sounds of varying duration

Unit 3 The long and the short of it

I N T R O D U C T I O N : H O W C A N W E U S E O U R V O I C E S T O M A KE A R A N G E O F L O N G A N D S H O R T S O U N D S ?
how to use their voices to make a
variety of long and short sounds

Talk about long sounds, eg the noise made by a spinning washing machine, a hair dryer, running
water, and ask the children to imitate them with their voices. Ask the children to imitate some short
sounds, eg hammering, radio alarm, knocking, footsteps, ticking clock, dripping water.
Ask the children, in pairs, to create short vocal sequences combining long and short sounds, eg
hammering and sawing, ticks and chimes. Sometimes the sounds will be heard one after the other,
sometimes they will be heard together, eg ticks keep going when the clock chimes.
Use voices to provide long and short sound effects for stories and poems, eg ticking and chiming in
Hickory dickory dock.
Listen for long and short notes in songs. Make a list of words that are sung with long notes. Highlight
that long notes often come at the end of the song or each phrase. They also often match with words
with long vowel sounds.
Ask the children to make movements in response to long and short sounds played on a variety of
classroom instruments.

recognise long and short sounds and make longer and shorter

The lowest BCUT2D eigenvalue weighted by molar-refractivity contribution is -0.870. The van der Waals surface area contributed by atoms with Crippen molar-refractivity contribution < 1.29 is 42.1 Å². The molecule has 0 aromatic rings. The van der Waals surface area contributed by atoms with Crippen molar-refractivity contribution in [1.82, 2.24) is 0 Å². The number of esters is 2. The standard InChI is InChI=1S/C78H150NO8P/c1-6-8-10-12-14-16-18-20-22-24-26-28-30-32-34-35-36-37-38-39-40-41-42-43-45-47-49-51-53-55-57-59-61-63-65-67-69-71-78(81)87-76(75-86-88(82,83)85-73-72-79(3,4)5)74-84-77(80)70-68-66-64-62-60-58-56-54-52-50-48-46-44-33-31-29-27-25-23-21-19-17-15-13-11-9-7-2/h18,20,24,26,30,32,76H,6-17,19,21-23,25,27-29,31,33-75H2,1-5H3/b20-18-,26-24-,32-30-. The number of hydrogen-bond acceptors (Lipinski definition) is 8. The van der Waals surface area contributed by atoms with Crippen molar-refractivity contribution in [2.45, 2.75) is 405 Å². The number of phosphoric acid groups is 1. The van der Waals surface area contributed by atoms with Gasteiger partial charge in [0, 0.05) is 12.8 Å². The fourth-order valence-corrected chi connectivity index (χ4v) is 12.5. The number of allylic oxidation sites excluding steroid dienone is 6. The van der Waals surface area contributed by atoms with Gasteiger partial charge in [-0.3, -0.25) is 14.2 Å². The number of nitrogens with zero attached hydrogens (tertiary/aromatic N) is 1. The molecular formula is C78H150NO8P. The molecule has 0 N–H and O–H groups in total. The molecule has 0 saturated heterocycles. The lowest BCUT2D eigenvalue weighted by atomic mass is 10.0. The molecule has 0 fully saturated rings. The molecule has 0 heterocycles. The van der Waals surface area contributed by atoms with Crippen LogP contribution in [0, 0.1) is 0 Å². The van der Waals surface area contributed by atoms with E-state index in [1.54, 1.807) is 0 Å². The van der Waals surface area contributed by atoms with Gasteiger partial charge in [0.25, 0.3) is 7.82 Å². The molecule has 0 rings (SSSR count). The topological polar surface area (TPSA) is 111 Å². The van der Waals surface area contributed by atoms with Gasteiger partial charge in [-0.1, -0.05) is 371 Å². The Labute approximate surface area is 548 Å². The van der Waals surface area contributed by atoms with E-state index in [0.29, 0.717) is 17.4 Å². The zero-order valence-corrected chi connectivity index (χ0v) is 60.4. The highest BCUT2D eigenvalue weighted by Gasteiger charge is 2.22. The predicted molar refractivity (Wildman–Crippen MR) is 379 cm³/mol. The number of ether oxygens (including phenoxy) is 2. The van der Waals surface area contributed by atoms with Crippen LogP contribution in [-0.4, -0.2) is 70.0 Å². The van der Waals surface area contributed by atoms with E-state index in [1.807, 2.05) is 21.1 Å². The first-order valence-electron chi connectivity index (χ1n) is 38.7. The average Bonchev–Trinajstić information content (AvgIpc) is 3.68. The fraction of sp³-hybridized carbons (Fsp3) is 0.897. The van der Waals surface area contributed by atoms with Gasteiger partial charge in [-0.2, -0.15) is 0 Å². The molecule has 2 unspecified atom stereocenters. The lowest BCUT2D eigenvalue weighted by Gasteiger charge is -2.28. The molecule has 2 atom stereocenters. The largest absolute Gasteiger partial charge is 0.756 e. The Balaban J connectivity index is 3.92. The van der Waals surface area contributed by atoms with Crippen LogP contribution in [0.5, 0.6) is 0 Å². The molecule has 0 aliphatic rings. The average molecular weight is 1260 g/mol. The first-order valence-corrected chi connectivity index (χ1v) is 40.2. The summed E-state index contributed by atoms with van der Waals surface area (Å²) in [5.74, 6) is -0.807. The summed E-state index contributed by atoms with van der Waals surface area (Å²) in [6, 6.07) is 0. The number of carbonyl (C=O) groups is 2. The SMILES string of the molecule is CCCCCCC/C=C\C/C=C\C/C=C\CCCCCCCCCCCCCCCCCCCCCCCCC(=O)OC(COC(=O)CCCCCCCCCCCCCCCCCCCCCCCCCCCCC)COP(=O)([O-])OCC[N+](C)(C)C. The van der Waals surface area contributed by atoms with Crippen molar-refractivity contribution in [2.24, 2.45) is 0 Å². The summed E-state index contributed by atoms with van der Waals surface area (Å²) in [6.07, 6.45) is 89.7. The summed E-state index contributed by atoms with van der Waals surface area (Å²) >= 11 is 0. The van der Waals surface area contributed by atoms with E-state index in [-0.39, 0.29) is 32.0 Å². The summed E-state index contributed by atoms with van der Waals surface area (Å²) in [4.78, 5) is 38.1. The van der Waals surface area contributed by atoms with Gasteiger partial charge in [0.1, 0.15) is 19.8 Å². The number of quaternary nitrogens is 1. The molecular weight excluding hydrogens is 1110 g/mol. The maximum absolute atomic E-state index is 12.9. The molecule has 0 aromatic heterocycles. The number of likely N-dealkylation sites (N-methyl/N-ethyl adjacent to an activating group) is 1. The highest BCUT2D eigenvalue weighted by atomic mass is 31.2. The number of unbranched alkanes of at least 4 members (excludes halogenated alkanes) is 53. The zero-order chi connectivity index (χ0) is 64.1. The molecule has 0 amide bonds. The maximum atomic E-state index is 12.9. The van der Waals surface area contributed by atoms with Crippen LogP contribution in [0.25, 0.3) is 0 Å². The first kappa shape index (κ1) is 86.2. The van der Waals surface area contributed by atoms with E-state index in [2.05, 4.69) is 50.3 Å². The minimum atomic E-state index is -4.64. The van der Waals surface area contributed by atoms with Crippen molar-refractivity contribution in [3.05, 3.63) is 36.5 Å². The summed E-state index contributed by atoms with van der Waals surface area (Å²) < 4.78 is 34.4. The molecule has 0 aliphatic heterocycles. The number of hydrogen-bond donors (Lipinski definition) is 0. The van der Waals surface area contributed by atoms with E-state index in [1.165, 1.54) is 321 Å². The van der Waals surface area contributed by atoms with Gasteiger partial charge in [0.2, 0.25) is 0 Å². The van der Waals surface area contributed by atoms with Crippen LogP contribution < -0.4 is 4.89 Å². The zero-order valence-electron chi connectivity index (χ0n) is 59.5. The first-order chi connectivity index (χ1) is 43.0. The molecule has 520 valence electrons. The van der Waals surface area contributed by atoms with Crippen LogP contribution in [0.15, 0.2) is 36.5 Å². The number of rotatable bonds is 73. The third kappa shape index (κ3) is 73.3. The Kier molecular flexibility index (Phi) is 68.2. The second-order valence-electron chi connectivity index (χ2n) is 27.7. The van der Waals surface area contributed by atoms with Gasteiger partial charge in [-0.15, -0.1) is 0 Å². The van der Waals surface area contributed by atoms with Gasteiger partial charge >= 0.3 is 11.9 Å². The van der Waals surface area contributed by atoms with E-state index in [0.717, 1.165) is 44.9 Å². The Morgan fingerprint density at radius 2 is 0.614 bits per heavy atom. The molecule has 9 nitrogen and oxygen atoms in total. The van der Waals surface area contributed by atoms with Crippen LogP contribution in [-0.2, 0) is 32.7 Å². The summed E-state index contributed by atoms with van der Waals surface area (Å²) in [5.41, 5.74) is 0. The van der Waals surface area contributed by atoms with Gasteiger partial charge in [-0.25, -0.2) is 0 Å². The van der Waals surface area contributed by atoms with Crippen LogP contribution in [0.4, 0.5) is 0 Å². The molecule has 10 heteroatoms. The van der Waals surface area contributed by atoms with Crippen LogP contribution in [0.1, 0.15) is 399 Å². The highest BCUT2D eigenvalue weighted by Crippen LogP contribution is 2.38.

sounds with their voices

respond to long and short sounds through movement

Children may define a succession of short sounds, eg a series of


rapid, short blasts of a car horn, as a long sound. Make sure they
understand the difference between a sound that continues without
a break (sustained),and a succession of short sounds that follow on
from each other so quickly that they give the impression of one
long sound.
Establish that both long and short sounds can follow on from each
other very quickly, or may have long periods of silence between
them. They can be regular, eg a ticking clock, or irregular,
eg hammering.
Encourage the children to constantly use the words long and
short to describe a wide range of sounds and to use these
terms correctly.

E X P L O R A T I O N : H O W C A N W E U S E I N S T R U M E N T S T O M A KE L O N G A N D S H O R T S O U N D S ?
how to make sounds of different
duration on pitched and unpitched
percussion instruments

Long or short?: Sit in a circle and give each child in the class a percussion instrument. Ask each child in
turn to produce either a long or a short sound. Allow the children a little time to practise. Concentrate
on producing a good quality sound. Some instruments can produce both long and short sounds, eg
tambourine shaken or tapped. Can a long sound be shortened (eg by touching the vibrating surface)?
Pass it round: Ask the children to play their instruments again just one tap/shake/scrape but this
time they should make their sound as soon as the instrumental sound of the previous player has died
away, eg children following wood blocks would have to come in very quickly. Play this game several
times as it requires considerable skill.
Group the instruments into three sets: long sound, short sound, both. Make two flash cards, one
indicating a long sound, the other a short sound. Hold them up one at a time. The children play
(quietly) when their sign shows. Some children (those with tambourines, maracas), can play when
either sign is showing.